What exactly is the employee lifecycle? In simple terms, it is an employee’s journey with a company. It starts before an employee is even hired and lasts until they have exited the company.
Why does this even matter to a company who employs machine operators, construction or health care workers?
A Temkin group Employee Engagement Benchmark Study in 2016 reported that “Companies with stronger financial performances and better customer experience have employees who are considerably more engaged than their peers.”
A Gallup poll found that “87% of employees worldwide are not engaged at work” and that “Companies with highly engaged workforces outperform their peers by 147%”
The employee experience has a direct relation to the company’s customer service, brand, and certainly their financials. That experience starts with the attraction phase of the employee lifecycle.
How does a company attract Veterans to their place of work? Let’s start with a few simple suggestions.
- What is your company mission? Values, and mantra? Most veterans do not join the military because it will make them rich so I recommend looking at your company culture. Does the day to day operations of your company connect to a higher purpose than just producing widgets or changing bedpans? How can you connect those daily tasks to a mission and values that will resonate with veterans? Take a look at the missions and core values of the different military services to see what attracted them to the military to get a feeling for what drives this demographic you are trying to attract. Talk to veterans you know and ask what type of company culture they are attracted to. You don’t need to rewrite the company mission, values, or mantra, but you do need to find a way to communicate clearly what matters to your potential veteran employees.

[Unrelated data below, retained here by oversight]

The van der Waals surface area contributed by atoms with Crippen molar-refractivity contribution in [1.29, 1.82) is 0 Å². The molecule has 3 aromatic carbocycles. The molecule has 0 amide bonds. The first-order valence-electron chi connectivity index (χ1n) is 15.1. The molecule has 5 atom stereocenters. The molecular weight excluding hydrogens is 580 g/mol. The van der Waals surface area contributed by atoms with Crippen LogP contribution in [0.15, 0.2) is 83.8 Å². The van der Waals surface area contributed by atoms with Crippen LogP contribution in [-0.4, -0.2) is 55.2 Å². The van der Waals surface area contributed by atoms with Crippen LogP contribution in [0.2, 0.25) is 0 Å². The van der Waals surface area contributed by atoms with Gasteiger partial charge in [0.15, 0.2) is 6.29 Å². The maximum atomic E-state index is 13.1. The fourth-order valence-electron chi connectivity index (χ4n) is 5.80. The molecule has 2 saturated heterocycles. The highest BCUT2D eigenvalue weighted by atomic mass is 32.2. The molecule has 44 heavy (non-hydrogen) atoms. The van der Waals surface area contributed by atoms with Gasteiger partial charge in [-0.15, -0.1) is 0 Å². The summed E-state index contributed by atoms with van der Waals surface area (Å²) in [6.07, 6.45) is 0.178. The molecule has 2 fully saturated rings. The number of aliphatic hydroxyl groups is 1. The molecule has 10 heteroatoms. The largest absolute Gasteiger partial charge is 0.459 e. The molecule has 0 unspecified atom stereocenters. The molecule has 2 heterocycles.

- Check out how your current employees represent your company. They are a great gauge for employee engagement. Are they “talking up” what a great place of employment your company is? Would they “do it all again” if given the chance. One thing I hear from many veterans, even if they hated their job at some point in the military is “I would do it again in a heartbeat.” Often times this is after multiple deployments in the worst conditions you can imagine…so why on earth would they do it again? I refer you back to tip number one. Just as our veterans and currently serving military represent the company called “the military”, so do your employees. What do they say about how satisfying it is to work there and would they do it again in a heartbeat?
- Opportunity for upward advancement at the company is an area a company can share with potential veteran employees. In the military, you know exactly when you will be eligible to advance or promote so it’s important for veterans to know there is an opportunity. Perhaps you can’t give them an exact number of years, but they are looking to continue their professional development to give them an idea of what normal career progression is like in your company. Within that opportunity to advance is the opportunities to lead. Most veterans, even the youngest transitioning from the military, have had the opportunity to lead small teams, in conditions and situations most 18-22-year-olds have never imagined.
These are just three areas to consider when thinking about attracting veterans to your company. Attracting veteran employees is a never-ending step, so be thoughtful and realistic in how your company can accomplish this step.
Feel free to comment and ask questions, or reach out to me if you have questions at firstname.lastname@example.org.